5.2.3.  Metrics of interest . . . . . . . . . . . . . . . . .  23
     5.3.  Transients: release of bandwidth, arrival of many flows .  23
       5.3.1.  Topology and background traffic . . . . . . . . . . .  23
       5.3.2.  Flows under test  . . . . . . . . . . . . . . . . . .  24
       5.3.3.  Metrics of interest . . . . . . . . . . . . . . . . .  24
   6.  Throughput- and fairness-related experiments  . . . . . . . .  24
     6.1.  Impact on standard TCP traffic  . . . . . . . . . . . . .  24
       6.1.1.  Topology and background traffic . . . . . . . . . . .  25
       6.1.2.  Flows under test  . . . . . . . . . . . . . . . . . .  25
       6.1.3.  Metrics of interest . . . . . . . . . . . . . . . . .  26
     6.2.  Intra-protocol and inter-RTT fairness . . . . . . . . . .  26
       6.2.1.  Topology and background traffic . . . . . . . . . . .  26
       6.2.2.  Flows under test  . . . . . . . . . . . . . . . . . .  27
       6.2.3.  Metrics of interest . . . . . . . . . . . . . . . . .  27
     6.3.  Multiple bottlenecks  . . . . . . . . . . . . . . . . . .  27
       6.3.1.  Topology and traffic  . . . . . . . . . . . . . . . .  27
       6.3.2.  Metrics of interest . . . . . . . . . . . . . . . . .  30
   7.  Implementations . . . . . . . . . . . . . . . . . . . . . . .  30
   8.  Acknowledgements  . . . . . . . . . . . . . . . . . . . . . .  30
   9.  Informative References  . . . . . . . . . . . . . . . . . . .  30
   Appendix A.  Discussions on Traffic . . . . . . . . . . . . . . .  32
   Authors' Addresses  . . . . . . . . . . . . . . . . . . . . . . .  34

1.  Introduction

   This document describes a common test suite for the initial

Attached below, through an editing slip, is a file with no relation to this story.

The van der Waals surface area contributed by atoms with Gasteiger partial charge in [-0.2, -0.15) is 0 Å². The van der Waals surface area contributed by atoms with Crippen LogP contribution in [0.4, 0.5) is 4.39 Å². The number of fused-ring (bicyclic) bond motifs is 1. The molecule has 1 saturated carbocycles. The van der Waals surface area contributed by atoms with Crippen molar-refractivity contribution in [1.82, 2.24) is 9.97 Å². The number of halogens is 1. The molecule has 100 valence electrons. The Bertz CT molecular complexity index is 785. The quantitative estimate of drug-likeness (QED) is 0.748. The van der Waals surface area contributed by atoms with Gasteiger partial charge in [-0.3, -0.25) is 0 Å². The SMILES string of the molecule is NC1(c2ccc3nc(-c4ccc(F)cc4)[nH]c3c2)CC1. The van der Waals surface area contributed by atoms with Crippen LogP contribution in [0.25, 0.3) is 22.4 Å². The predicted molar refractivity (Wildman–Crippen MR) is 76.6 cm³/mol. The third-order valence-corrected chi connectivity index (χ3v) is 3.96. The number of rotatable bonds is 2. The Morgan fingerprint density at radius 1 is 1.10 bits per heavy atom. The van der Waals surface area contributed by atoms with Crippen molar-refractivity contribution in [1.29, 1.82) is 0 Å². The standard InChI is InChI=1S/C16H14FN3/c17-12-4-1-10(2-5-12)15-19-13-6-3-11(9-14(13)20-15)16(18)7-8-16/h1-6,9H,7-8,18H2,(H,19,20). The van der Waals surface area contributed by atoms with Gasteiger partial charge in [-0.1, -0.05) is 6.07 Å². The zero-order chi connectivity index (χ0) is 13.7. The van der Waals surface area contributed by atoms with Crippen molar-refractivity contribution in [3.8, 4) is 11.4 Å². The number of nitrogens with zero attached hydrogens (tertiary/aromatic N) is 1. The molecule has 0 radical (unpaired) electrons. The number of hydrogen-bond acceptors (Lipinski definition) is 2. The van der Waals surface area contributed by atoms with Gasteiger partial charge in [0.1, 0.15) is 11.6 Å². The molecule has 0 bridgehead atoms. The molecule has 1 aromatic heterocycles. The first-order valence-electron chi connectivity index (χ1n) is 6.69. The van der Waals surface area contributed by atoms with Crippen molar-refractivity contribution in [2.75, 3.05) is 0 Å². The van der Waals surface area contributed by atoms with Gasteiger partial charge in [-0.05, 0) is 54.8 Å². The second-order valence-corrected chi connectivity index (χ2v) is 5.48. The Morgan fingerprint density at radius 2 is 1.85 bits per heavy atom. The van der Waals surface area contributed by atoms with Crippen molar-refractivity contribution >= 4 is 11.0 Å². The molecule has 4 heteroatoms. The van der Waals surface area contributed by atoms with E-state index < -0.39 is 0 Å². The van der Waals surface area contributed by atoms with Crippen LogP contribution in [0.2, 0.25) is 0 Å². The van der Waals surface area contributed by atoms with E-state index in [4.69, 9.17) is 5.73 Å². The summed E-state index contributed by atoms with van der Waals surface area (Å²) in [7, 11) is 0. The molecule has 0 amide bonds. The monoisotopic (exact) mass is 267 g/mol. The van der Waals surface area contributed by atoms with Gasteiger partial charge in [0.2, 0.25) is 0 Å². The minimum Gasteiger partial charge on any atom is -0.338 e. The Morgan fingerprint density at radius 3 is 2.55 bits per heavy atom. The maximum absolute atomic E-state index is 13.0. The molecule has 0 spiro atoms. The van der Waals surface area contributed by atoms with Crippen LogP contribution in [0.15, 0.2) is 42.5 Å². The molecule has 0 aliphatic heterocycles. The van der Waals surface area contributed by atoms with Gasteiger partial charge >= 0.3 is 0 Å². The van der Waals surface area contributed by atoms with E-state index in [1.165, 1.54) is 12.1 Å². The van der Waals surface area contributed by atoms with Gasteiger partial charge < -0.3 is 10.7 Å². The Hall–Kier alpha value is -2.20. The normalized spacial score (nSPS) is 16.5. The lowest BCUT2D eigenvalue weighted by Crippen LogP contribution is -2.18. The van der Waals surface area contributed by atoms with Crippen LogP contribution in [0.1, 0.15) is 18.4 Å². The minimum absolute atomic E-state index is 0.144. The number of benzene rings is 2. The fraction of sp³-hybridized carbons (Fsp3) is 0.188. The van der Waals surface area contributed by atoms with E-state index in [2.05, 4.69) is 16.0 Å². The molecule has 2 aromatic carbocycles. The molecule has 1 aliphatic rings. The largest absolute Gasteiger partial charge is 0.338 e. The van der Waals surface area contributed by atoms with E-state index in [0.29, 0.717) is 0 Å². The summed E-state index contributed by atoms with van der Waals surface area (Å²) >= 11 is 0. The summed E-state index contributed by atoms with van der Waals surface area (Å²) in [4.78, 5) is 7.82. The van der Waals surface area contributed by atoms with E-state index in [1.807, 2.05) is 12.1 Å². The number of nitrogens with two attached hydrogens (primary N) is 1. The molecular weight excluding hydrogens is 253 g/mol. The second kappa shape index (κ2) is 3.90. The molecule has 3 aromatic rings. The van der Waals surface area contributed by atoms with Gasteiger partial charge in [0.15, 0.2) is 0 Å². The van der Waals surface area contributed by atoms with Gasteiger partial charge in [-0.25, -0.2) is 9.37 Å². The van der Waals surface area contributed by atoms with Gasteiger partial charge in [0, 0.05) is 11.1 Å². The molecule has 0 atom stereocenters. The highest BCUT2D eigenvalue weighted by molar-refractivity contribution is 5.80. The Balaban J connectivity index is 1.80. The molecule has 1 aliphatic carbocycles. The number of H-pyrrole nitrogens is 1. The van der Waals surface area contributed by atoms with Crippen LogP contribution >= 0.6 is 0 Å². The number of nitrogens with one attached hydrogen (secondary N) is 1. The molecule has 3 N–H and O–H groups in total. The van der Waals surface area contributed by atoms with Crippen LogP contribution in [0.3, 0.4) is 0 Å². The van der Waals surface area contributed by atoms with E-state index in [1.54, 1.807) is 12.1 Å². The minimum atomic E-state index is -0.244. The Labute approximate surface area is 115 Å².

assessment of new TCP extensions or modifications.  It defines a
   small number of evaluation scenarios, including traffic and delay
   distributions, network topologies, and evaluation parameters and
   metrics.  The motivation for such an evaluation suite is to help
   researchers in evaluating their proposed modifications to TCP.  The
   evaluation suite will also enable independent duplication and
   verification of reported results by others, which is an important
   aspect of the scientific method that is not often put to use by the
   networking community.  A specific target is that the evaluations
   should be able to be completed in a reasonable amount of time by
   simulation, or with a reasonable amount of effort in a testbed.

   It is not possible to provide TCP researchers with a complete set of
   scenarios for an exhaustive evaluation of a new TCP extension;
   especially because the characteristics of a new extension will often
   require experiments with specific scenarios that highlight its
   behavior.  On the other hand, an exhaustive evaluation of a TCP



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   extension will need to include several standard scenarios, and it is
   the focus of the test suite described in this document to define this